Dong-ha speech to Bom-yi about wanting her to live for herself, to go out and do what she wishes and go wherever she wants intrigues me. It certainly doesn’t mean he will allow her to venture out and ne’er return. By admitting his love for her, he put his claim on her even knowing the risk of further distancing his brother . She is his and he wants her by his side. What exactly does he envision for his Bom-yi, then? Her job prospects are good, as she has skills and smarts, which means we don’t have to suffer through any study abroad baloney. God, I hope not! Maybe he is countering the fear Oma voiced to his mother earlier.
If she were to marry Dong-ha, that she wouldn’t inherit all the duties attached to running a household with children. While she would be integrated into the family, it would not become her full time job to care for them — which makes sense. No need to stop working outside the house, as Oma instructed earlier, no need to be a stay-at-home mom/cook/laundress/maid/tutor/chauffeur. Her life should be enriched by the change in status to wife, not diminished by it. Dong-ha’s biggest regret with Soo-jung was that she never finished school, never became an independent person before marrying him. Not that he believed Soo-jung was unhappy being his wife; just that she missed reaching her full potential as a person.
Episode 12 recap:
Bom-yi hugs Dong-ha. “I’m not too young. I’m not a child. I want to be a woman who can comfort you when you have hard time and when you’re lonely.”
He puts his arms around her. Oma starts her way down the hall towards them. Dong-ha spots the woman and separates from Bom-yi taking her hands in his and telling her he’s sorry.
Oma arrives at the door, and is just about to knock when she hears Bom-yi’s voice say, “Don’t ever hide anything from me. Let’s do everything together from now on.” Shocked, she takes in the sight of an older, unfamiliar man being intimate with her daughter.
The offender feels her eyes on him; Bom-yi turns in the direction he is looking.
Oma and Dong-ha look at each other.
“Pack up and come down,” Oma commands, ignoring her daughter’s attempt to introduce Dong-ha. “Didn’t you hear me?”
In Dad mode, Dong-ha fully understands the most important thing right now is doing the shocked parent wants.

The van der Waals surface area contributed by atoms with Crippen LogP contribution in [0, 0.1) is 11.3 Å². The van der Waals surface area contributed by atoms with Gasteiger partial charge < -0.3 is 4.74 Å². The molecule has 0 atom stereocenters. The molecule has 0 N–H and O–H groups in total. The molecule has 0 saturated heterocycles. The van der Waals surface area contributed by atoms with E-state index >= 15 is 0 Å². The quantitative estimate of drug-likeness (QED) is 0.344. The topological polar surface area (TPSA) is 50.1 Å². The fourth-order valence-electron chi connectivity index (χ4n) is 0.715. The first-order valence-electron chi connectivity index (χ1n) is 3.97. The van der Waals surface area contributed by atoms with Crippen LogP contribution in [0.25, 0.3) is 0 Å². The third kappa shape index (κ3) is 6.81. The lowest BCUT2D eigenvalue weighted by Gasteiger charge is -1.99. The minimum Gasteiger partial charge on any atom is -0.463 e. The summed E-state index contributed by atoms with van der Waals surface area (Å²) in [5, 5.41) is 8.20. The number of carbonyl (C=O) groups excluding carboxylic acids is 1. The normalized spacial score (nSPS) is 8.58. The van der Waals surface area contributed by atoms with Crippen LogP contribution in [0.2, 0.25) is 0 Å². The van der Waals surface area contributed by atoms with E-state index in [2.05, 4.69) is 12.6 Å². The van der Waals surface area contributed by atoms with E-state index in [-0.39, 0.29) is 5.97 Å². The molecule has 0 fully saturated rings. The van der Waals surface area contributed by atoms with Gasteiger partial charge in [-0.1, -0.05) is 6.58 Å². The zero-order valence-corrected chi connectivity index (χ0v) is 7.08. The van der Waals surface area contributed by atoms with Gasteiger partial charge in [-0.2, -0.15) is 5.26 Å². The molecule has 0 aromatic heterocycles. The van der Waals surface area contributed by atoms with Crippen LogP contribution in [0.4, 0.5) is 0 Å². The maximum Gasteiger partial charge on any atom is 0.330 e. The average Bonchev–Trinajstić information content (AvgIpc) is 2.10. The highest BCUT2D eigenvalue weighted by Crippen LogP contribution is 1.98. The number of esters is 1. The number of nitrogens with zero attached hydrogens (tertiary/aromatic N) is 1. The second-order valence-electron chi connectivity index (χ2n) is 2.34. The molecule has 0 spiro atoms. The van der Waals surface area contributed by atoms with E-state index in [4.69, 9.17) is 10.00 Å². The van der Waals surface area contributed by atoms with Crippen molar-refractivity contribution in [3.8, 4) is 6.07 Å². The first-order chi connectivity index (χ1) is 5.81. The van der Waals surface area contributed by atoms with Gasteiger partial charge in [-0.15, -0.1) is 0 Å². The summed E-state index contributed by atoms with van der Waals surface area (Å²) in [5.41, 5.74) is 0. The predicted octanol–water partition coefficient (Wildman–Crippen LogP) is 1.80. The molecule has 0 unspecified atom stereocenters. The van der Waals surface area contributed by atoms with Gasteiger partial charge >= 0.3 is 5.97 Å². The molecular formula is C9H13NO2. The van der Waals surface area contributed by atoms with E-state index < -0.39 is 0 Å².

They say goodbye. They give one last look before she goes slowly after her mom.
Oma is beyond surprised. She chokes out, “The reason why you don’t want to marry Dr. Kang is him? How… how old is he?”
Bom-yi’s innocent response, “Why does that matter?” underscores the problem for Oma.
Dong-ha watches the car drive away.
They go home and Apa greets his wife before seeing Bom-yi’s there, too. “How could you come home together?”
Oma orders Bom-yi to sit. It was bad enough that she broke up with Doctor Kang, but for this man? Apa clues in to what has pissed his wife off.
“Mom. I understand that you’re mad, but why do you talk so badly about him? He isn’t a bad person who deserves you talking about him like that.” Oma hardly agrees. “He broke up a woman and her fiancée and he’s older. He even hugged you on the street where anyone could see you.” Oma wants to know where she met him, throwing in that he looks to be her father’s age.
“He’s the CEO of my company,” Bom-yi says. Mom’s eyes widen. Holdonaminute. “Your company’s CEO is Dr. Kang’s brother.”
Apa finds his opening, “I met him and told him how we feel so he’ll end the relationship well. Let’s trust that Bom-yi will follow our will as well.” This is news to Bom-yi.
The physical toll of this development weakens Oma and she stumbles. Bom-yi’s concerned “Mom, are you OK?” elicits a “Am I really a mother to you? I feel too strange about you. My daughter would never do such a thing to me.”